Many studies of lung function decline have largely been performed using patients diagnosed with bronchitis or airflow obstruction (1, 33). Therefore, understanding of the natural history of lung function decline in more severe COPD is based largely on an extrapolation of observations from patients with milder COPD. Quantitative assessment of airway bacterial load and the related sputum markers of inflammation suggests a threshold level of colonisation in the order of 105–106 cfu ml−1 above which LABC is a persisting drive to airway inflammation (13). However, the degree of airways obstruction at which the clinically significant effects of LABC occur and how bacterial colonization affects the natural history of COPD in the longer term remains uncertain and requires further study.
It is possible that the findings of changes in total bacterial count and FEV1 may represent changes associated with unrecorded exacerbations. However, diary cards were used to record all changes in symptoms on a daily basis and could therefore be used to detect all exacerbations both reported and unreported as previously described (16). Furthermore, direct questioning of patients at each study visit was used to clarify symptomology and use of rescue medication during the previous 3 months. Therefore, exacerbations both reported to the study team or primary care requiring extra medication and those unreported but recorded on diary cards were included in assessment of baseline status. There was no identifiable relationship between the changes in FEV1 observed and the frequency or timing of exacerbations in this study. However, this study was not powered to investigate the relationship between exacerbation numbers and lung function decline demonstrated previously by our group (16). Assessment of diary cards for the 6-week symptom-free period effectively assured that patients had returned to baseline before sampling.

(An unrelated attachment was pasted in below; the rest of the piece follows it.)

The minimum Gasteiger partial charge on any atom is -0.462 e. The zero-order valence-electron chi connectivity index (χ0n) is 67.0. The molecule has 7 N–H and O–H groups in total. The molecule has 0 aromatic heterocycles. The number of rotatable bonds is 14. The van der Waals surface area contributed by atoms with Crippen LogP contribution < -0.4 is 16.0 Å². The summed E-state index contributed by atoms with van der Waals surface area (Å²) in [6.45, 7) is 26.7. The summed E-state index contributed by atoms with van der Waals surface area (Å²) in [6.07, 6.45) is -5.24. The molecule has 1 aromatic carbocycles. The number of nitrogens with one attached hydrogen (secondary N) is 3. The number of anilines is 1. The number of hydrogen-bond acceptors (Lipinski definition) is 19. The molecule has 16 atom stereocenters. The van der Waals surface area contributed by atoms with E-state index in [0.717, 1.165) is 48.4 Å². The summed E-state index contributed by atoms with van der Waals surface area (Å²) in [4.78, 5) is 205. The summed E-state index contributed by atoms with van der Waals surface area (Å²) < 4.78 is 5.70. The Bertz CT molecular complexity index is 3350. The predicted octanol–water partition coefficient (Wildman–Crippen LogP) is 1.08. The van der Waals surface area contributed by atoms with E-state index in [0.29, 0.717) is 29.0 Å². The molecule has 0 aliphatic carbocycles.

This study has shown that LABC is an important determinant of decline of lung function in this group of COPD patients with moderate to severe disease. These findings suggest that appropriate antimicrobial therapy in colonized patients may have an important therapeutic effect, offering an opportunity to alter the natural history of this highly prevalent disease. Studies performed over a longer period are required to investigate further the interactions between LABC, smoking, and exacerbations and their effect on the accelerated decline in lung function, which is characteristic of COPD.
The authors acknowledge the contribution of Angela Whiley for her expert assistance in the bacteriologic analysis.